MidlandMorgan's list is interesting - I forgot Aqualung. And Running On Empty - the era that thought it was OK for a singer/songwriter to ramble on for 5 or 6 minutes abot not a whole lot... But that record also introduced the world at large to David Lindley - an introduction still having an impact on country music. (You don't think all that lap steel you hear on current country records comes from guys listening to Don Helms, do you? It's derived from Lindley, Duane Allman, and (to a lesser extent) Lowell George.)

Mama's Hungry Eyes? I'd rather hear Merle sing the songs himself... Rich Obrien and Tom Morrell do really cool records - I'd rather hear them that Asleep At The Wheel, but besides buying all of the Bob Wills Spade Cooley, and Light Crust Doughboys records you can find, you'll really want to get a copy of the Time Jumpers record I recorded and mixed. I'm married to the girl singer and am prejudiced, but it IS the real deal. check out www.thetimejumpers.com for more information about the record.

I'm still bummed that I forgot about Aqualung.
Old 3rd August 2002
  #7
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Dave - you married into the Time Jumpers? Too cool! As you may have guessed, I am a western swing slut...played it for a long time...that and bluegrass are pretty much what I listen to by choice...

You nailed it on the Lindley stuff...given his wardrobe and choice of instruments, he has had just as much influence on 'today's hot country sound' (sidebar: the string of forgettable sound alikes which permeat the airwaves) as anyone out there...

And yes, I too would rather listen to Merle sing badly than most people singing well...

MAN!!! I am so glad that western swing is still in the minds of people...

K

BTW: do you get a % of the TJ CD? If so, consider yourself that % richer, as I wanna order that (several reasons, really....)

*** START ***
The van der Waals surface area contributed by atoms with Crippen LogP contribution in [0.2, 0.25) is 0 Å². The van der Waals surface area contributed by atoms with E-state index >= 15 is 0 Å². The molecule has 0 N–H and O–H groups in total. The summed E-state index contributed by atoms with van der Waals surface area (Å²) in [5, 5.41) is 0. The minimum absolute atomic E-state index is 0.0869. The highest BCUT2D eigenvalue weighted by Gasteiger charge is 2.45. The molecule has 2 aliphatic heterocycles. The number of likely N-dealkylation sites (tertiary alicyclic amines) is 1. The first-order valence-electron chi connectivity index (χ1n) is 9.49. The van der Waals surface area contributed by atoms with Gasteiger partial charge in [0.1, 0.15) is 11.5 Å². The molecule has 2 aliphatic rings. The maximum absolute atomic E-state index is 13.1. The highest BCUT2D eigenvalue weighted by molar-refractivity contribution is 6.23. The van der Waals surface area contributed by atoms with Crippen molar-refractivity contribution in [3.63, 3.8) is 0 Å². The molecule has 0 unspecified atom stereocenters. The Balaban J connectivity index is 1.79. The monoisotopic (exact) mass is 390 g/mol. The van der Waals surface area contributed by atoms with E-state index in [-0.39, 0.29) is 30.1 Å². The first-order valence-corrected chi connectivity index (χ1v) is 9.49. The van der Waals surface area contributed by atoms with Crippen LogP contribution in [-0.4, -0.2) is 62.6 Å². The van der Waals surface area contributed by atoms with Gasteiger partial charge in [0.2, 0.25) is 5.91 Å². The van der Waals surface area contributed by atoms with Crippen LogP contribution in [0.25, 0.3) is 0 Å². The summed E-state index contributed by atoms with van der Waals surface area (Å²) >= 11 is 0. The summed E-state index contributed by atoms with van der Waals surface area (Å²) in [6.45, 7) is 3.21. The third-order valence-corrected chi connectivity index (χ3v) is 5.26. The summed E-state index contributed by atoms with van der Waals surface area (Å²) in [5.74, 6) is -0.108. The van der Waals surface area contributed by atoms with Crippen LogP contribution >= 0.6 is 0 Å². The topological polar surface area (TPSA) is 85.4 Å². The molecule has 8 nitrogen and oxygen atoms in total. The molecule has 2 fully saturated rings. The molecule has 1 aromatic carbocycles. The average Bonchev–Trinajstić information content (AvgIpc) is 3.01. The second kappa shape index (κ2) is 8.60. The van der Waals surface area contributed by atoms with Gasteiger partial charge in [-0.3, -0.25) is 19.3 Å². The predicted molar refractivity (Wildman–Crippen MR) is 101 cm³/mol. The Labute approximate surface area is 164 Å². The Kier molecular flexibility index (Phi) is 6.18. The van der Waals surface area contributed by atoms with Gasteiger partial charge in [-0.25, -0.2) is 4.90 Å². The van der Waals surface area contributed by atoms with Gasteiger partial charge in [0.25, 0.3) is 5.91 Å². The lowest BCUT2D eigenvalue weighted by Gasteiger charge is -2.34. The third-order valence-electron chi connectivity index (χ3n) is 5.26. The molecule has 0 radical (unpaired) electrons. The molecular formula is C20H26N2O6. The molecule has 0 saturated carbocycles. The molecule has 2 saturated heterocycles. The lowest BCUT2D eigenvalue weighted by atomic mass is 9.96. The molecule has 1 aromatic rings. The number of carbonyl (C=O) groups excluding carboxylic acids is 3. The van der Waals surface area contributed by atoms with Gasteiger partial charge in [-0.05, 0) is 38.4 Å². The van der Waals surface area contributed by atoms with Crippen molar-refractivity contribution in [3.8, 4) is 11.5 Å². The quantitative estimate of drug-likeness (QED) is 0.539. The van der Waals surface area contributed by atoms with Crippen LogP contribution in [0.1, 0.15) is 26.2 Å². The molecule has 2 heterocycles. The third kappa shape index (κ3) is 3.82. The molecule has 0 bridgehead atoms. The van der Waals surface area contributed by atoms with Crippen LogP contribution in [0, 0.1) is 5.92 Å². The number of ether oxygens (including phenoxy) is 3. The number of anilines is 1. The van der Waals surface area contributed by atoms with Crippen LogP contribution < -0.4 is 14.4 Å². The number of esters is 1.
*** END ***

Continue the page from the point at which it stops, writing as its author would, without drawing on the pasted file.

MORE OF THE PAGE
Old 3rd August 2002
  #8
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Thread Starter
Quote:
Originally posted by Midlandmorgan
Dave - you married into the Time Jumpers? Too cool!

BTW: do you get a % of the TJ CD? If so, consider yourself that % richer, as I wanna order that (several reasons, really....)
Well, we were married long before the Time Jumpers existed... And I don't think I'm getting a percentage (except that Carolyn is...).
Old 3rd August 2002
  #9
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I don't have time today for a comprehensive reply - but the two that pop into my head immediately (and haven't already been mentioned ) are (in no order) :

Radiohead : OK Computer
Bob Marley : Burnin and/or Exodus
Beach Boys : Pet Sounds (how did you guys miss this or did I miss it above?)

Too new to count ? / not yet classic - but you should hear them! :
Wilco : Yankee Hotel Foxtrot
Super Furry Animals : Rings around the World - in surround!
Bjork : Vespertine - in Surround DVD-audio
Old 3rd August 2002
  #10
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Thread Starter
Quote:
Originally posted by Paul Turpin
I don't have time today for a comprehensive reply - but the two that pop into my head immediately (and haven't already been mentioned ) are (in no order) :

Radiohead : OK Computer
Bob Marley : Burnin and/or Exodus
Beach Boys : Pet Sounds (how did you guys miss this or did I miss it above?)